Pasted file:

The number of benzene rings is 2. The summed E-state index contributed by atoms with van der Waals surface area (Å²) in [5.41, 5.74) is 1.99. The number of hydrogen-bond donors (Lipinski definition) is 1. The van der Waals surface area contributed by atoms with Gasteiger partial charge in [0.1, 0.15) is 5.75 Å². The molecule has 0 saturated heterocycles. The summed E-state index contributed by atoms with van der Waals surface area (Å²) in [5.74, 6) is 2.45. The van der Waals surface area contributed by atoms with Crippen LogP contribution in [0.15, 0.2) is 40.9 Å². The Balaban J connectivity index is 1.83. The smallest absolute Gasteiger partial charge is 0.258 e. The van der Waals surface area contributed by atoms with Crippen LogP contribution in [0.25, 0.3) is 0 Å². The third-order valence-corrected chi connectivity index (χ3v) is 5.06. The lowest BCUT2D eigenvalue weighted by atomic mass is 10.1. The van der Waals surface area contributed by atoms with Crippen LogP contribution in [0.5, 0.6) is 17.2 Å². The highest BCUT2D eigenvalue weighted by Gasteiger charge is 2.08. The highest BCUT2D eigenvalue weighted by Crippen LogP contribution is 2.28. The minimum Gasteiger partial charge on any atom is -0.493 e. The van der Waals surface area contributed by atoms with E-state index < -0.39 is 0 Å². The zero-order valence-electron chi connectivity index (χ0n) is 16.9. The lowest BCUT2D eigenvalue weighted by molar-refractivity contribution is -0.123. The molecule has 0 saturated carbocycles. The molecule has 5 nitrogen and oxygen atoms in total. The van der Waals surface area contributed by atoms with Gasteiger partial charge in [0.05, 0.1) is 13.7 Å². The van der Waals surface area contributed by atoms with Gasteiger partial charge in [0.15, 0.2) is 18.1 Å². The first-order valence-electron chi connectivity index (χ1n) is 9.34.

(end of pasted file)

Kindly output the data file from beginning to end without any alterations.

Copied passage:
The number of benzene rings is 2. The summed E-state index contributed by atoms with van der Waals surface area (Å²) in [5.41, 5.74) is 1.99. The number of hydrogen-bond donors (Lipinski definition) is 1. The van der Waals surface area contributed by atoms with Gasteiger partial charge in [0.1, 0.15) is 5.75 Å². The molecule has 0 saturated heterocycles. The summed E-state index contributed by atoms with van der Waals surface area (Å²) in [5.74, 6) is 2.45. The van der Waals surface area contributed by atoms with Crippen LogP contribution in [0.15, 0.2) is 40.9 Å². The Balaban J connectivity index is 1.83. The smallest absolute Gasteiger partial charge is 0.258 e. The van der Waals surface area contributed by atoms with Crippen LogP contribution in [0.25, 0.3) is 0 Å². The third-order valence-corrected chi connectivity index (χ3v) is 5.06. The lowest BCUT2D eigenvalue weighted by atomic mass is 10.1. The van der Waals surface area contributed by atoms with Crippen LogP contribution in [0.5, 0.6) is 17.2 Å². The highest BCUT2D eigenvalue weighted by Gasteiger charge is 2.08. The highest BCUT2D eigenvalue weighted by Crippen LogP contribution is 2.28. The minimum Gasteiger partial charge on any atom is -0.493 e. The van der Waals surface area contributed by atoms with E-state index < -0.39 is 0 Å². The zero-order valence-electron chi connectivity index (χ0n) is 16.9. The lowest BCUT2D eigenvalue weighted by molar-refractivity contribution is -0.123. The molecule has 0 saturated carbocycles. The molecule has 5 nitrogen and oxygen atoms in total. The van der Waals surface area contributed by atoms with Gasteiger partial charge in [0.05, 0.1) is 13.7 Å². The van der Waals surface area contributed by atoms with Gasteiger partial charge in [0.15, 0.2) is 18.1 Å². The first-order valence-electron chi connectivity index (χ1n) is 9.34.